Bodhicitta is an important word in Buddhism. Bodhi is awakened. Citta is mind. This is mind in the sense of completeness or fullness of our body/mind. Bodhicitta describes the life of openness and coexistence with all things. It is to practice living with the attitude that we are already part of the world, that from the very beginning we have been intimately interconnected with all things. Of course, we think and know this, that we are part of the world. In practicing bodhicitta we move from just understanding this to consciously fully living this. To consciously fully live this is to make the effort to develop ourselves in a responsible and considerate way. To practice bodhicitta is to deepen this in each life situation that presents itself.

We must practice this mind of awakening by embracing all the things that arise in our lives. All the things and beings in our surroundings. All the thoughts and actions of ourselves. Everything is to be acknowledged. This is to experience the Buddhist word karuna which is compassion, loving kindness, true love. At the same time we allow things to awaken us, to be open to receiving what arises in our lives.

A natural form of true love is between a mother and her baby. The mother so fully accepts the baby that it is part of her. There can be great joy at being in so intimate a relationship. The delight of the mother brings joy to the baby. But the baby will wake many times in the night, crying and wanting to be fed, just when the tired mother really needs sleep and rest. This is also part of the mothers life. Even though it is difficult, the mother must acknowledge and deal with the baby in these difficult moments.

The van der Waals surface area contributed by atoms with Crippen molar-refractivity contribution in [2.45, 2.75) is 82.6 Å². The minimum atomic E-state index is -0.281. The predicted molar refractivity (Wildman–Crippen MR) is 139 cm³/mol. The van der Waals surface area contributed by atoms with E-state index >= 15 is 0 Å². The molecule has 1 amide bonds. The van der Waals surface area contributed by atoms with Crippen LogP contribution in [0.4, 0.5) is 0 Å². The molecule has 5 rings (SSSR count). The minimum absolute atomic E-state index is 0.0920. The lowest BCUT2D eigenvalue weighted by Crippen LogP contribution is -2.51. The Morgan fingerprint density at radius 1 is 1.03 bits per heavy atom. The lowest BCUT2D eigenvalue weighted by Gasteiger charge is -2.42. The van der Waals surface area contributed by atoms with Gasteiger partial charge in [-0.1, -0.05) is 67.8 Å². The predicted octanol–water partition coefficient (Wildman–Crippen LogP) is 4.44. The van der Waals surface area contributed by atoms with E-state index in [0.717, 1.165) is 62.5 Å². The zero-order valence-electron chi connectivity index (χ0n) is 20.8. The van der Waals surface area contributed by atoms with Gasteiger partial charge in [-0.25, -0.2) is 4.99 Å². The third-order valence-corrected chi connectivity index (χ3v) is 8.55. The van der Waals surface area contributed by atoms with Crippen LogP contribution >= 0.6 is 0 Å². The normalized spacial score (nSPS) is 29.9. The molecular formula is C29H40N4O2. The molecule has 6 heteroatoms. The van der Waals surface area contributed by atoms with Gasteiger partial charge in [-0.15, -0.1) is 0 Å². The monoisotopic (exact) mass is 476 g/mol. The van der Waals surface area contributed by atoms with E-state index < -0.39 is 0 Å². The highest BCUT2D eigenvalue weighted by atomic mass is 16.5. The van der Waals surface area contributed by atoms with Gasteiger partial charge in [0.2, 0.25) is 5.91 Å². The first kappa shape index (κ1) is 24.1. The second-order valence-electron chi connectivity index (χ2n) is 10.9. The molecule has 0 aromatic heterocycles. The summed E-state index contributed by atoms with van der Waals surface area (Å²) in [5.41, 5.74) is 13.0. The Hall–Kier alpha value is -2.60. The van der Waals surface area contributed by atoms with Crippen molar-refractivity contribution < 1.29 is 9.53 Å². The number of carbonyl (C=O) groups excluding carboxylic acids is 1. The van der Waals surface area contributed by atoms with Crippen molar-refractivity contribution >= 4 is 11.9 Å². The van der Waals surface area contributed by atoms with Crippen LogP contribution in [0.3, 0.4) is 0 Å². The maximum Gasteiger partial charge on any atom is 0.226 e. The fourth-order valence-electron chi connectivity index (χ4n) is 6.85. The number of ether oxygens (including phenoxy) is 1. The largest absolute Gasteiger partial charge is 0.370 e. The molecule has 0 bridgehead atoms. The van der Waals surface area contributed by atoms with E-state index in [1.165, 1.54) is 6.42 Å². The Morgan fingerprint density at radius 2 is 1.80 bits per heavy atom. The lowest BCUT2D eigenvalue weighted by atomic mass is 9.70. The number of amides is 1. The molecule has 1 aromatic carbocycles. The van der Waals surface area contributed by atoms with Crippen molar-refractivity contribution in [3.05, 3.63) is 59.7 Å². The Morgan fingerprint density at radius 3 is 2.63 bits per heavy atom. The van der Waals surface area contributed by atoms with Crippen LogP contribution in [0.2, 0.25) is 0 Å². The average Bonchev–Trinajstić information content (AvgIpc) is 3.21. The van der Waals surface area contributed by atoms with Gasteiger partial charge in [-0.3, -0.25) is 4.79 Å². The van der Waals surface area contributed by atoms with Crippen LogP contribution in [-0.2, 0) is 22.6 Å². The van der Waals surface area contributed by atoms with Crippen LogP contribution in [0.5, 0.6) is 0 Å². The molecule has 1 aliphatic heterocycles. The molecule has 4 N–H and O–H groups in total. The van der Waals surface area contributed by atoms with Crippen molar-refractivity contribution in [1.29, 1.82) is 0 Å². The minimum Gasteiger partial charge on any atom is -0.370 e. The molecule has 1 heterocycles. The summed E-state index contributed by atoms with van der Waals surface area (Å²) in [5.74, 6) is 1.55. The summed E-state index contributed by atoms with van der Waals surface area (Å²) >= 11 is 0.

This is the way of the bodhisattva. The being that is practising awakening. It is wonderful to experience true love and loving kindness. However, there is a tendancy to want just what is pleasant. We blossom when things go well and want things to always be that way. We tend to avoid what we dislike. Living this way we suffer from having a narrow viewpoint and become selfish. Some people may respond by denying their need for pleasure. Then a feeling of miserableness arises because we deny our desire for pleasure. It is natural to want to be happy and experience pleasure and joy. We need to see our practise as a way to turn and transform those desires from a selfish standpoint to the bodhisattvas standpoint. In practising bodhicitta, the awakening mind, we find that the unpleasantness and suffering must also be accepted. That there is pain as well as joy in this world. Eventually we come to see that there is nothing apart from us, we are part of the whole. Our happiness is not outside of others desire for happiness. This way we keep our pleasures and happiness but they have become the pleasure and happiness of others well-being.